"This, then, is the environment in which BP may have been within the rules to operate a sludged-up, corroded pipeline for as long as 14 years, and well beyond its designed lifespan, without an internal inspection by electronic "smart pigs" -- despite plenty of external evidence that corrosion was thinning its walls to the danger point. Indeed, investigators are now reviewing allegations that BP not only brushed aside warnings from its own employees and consultants on this risk, but gamed its regulatory reporting to minimize the situation."

Gas prices still too low to consider mass transit

A recent online poll in The Business Journal of Jacksonville asked people at what price for gasoline would they carpool or take mass transit to work. Results show an extreme reluctance to give up the car.

"Given a choice between a 20-minute drive and a 90-minute mass transit trip, the cost of gasoline is fairly irrelevant," wrote one respondent.

For some, mass transit simply isn't an option.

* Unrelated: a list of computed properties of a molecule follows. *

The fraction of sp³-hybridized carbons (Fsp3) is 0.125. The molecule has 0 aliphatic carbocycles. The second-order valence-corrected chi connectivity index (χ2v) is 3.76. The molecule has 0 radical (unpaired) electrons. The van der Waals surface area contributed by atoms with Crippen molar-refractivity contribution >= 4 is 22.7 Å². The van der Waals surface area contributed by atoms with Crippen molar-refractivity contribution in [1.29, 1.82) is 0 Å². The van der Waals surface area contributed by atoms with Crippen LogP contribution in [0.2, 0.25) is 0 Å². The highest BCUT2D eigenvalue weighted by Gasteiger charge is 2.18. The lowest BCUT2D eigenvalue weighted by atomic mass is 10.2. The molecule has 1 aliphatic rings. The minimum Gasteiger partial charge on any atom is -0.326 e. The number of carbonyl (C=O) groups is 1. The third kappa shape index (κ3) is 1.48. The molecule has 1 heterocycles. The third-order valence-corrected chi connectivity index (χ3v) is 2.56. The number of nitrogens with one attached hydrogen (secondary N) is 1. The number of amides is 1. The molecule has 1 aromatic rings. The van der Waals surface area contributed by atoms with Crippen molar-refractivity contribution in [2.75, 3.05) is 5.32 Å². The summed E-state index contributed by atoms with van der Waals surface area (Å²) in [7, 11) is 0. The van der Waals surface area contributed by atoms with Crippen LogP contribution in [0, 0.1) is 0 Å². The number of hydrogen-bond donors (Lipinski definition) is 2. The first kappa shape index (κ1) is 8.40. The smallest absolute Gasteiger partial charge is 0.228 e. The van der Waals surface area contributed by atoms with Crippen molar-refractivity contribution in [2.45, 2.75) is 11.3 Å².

I suspect that the results would vary greatly depending on the currently quality of mass transit in the region.

Greenwashing or Green driving?

BP has announced a pollution trading program in the UK with the goal of making drivers carbon-neutral. The idea was unveiled at Drivers determine how much CO2 they are emitting and then sending funds to green energy projects. They currently only have four projects that will receive funding, though.

  • A biomass power plant in Bihar, India. This is reducing CO2 emissions by 4,800 tonnes per year.
  • Biomass boilers at a chemical manufacturing plant in Himachal Pradesh, India. This reduces CO2 by 3,150 tonnes per year.